Wow, Rob what a great comment! I was thrilled to read of all the forms and notions the idea of soul forms brought up within you. The 45-degree angle sounds enchanting. Like you, Salvador Dalí was fascinated by the whole Fibonacci dance of life. You can read my post on him and his love of “the beguiling cabbage” here.https://thecharmedstudio.com/6-ways-salvador-dali-can-help-you-sell-more-art/
Thanks for commenting, I really appreciate when people leave comments.
Barbara Klar says
I loved this newsletter, Thea. That Georgia O’Keefe, what a pistol! She had moxie! I find myself creating metal shield shapes over and over. The shape makes me feel strong because I think of jewelry as armor for the world. Very thought-provoking and funny with her friends tempting her to steal the stone!
Thanks, Barbara, shield shapes, for protection eh? That is so cool. Because it brings in the idea of not only what shape do we gravitate towards, but why? Right?
Karen Morningstar says
I have always loved spirals, rounded shapes, no sharp points or corners please. I have always collected pebbles and rocks, dead bees. I love going to the ocean and collecting shells. I brought home a starfish once that made quite a strong sea smell in my bedroom. I found a dead bird once that I wanted to study and draw, but was voted down by the household. Feathers, or any natural found object will do nicely. It seems to be a trait of artists to want to find and collect treasures for their own pleasure and for using in their artwork.
OOOOH dead bees, cool Karen. I laughed out loud that the dead bird got a thumbs down household vote. I have been there. Yes, I really am seeing from the email responses and comments here that we artists do indeed love to gather natural objects. I dragged a big squirrel nest made from dead long pine boughs, home that had dropped to the ground , one Christmas day on a walk in California, beautiful. Thanks so much for your answer. I appreciate every comment.
Elise Nicely says
One of my soul forms is paisley. I love it! And yet , I have never painted that shape knowingly in any painting. I also like circles and spirals. I too, have a collection of stones and seashells! I have several “holy rocks”. I take one with me to the dentist, it is my work rock. I rub it between my fingers to keep the discomfort of a dental visit at bay. However, my dentist is so painless that I stopped taking it with me after awhile. I no longer had any anxiety about my visits.
Paisley, Elise, I love it! Never heard that from an artist yet. Exciting. It has Persian origins? Can’t recall, I saw a lovely albeit tiny textile show at LACMA on the history of Paisley once. Will have to look it up. I wonder if you will incorporate Paisley into future works? And thanks for telling us about your Holy Dental Rocks, what a great idea. Like you, I have finally found a wondrous, kind dentist. Such a blessing right?
Julie Miles says
I love this post. As a young child my curated white washed shelving hutch was home to bowls filled with found rocks covered in water to amplify the view. Now in my mid 50’s I still get the occasional side eye from my 20 year old daughter over my bone, egg, nest, arrowhead and stone collection. and these items continue to bring me joy and wonderment, stories told, stories fabricated.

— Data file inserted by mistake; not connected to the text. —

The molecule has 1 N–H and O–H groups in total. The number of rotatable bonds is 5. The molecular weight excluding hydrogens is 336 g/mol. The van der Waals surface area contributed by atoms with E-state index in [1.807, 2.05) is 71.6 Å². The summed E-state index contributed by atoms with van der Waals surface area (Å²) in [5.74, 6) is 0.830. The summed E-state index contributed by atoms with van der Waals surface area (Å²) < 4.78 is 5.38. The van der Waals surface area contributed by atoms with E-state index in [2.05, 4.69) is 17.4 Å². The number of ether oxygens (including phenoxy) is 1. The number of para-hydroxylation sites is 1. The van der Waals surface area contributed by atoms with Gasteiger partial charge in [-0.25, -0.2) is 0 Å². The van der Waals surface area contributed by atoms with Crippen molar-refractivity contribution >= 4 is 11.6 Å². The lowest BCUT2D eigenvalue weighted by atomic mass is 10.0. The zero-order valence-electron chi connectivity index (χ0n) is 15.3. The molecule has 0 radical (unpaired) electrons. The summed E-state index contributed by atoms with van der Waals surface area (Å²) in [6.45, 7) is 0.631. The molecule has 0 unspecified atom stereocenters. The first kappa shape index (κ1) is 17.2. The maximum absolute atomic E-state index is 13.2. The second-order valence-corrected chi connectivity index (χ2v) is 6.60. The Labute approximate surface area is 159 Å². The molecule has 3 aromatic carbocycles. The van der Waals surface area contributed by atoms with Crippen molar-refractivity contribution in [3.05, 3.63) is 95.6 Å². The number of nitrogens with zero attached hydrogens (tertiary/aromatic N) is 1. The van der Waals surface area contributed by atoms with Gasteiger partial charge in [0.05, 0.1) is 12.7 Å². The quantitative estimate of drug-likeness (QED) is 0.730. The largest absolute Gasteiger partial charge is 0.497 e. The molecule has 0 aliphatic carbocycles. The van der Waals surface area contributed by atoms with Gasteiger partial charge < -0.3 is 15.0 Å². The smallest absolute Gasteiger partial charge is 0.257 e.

Thank you Thea!
Julie, you made me laugh out loud with “the side eye”! I get a lot of those side eyes from classy folks who have visited my house and looked in horror at the bleached cow bones I have on the dining room table (among hole-filled rocks, crow feathers, abandoned hummingbird nests and sand dollars etc.)
Sylvia Larkin says
Thea, when I saw your email from the Charmed Studio in my inbox this morning, I knew I was in for a treat! I went back into the kitchen and fixed myself a huge cup of Dalgona, loaded with whip cream and chocolate sirup (all lowcarb of course) and sat back with my legs up. You come up with the most amazing stories! Stones! I have been collecting them since my teens (along with bird nests and skeletons). Our garden is filled with them. My favorite is a large oval one gifted to me by my then 7 year old grandson. A classmate of his gave it to him and he thought of me. Our young grandchildren are also fascinated with stones and must have O’Keefe’s obsession.. Every time they visit they inspect all the beautiful stones surrounding a buddha statue and fill their pockets with little stones. I totally get Georgia stealing a stone. I have done it myself (not from people but from a park) It spoke to me and it had to live with me. Love, love your excursion into our “soulform”. My soulform is creating shrines that tell stories. Thea, with your blog you wove a mysterious story about O’Keefe, with amazing photos, it was then I realized that all along it was about us and our soul forms.Thank you for sharing your amazing gift with us!
Sylvia, you are a writer’s dream reader, thanks for your kind words. I love that kids somewhere on earth still take the time to marvel at the shape of stones and love them enough to pocket them. You are the ultimate grandma, more generous of heart than me. On certain days, I might get possessive about the stones in my garden, lol, and not let the little angels fly away with them. Send me a photo sometime of the stones in your garden. I would love to see them.
My soul form is rectangular or square boxes, that’s why I love to see and make miniature dioramas. One wild way I want to investigate it further is making a whole bunk of tiny matchbox shrines which fit together to make a big piece of wall art. 🙂 How about you?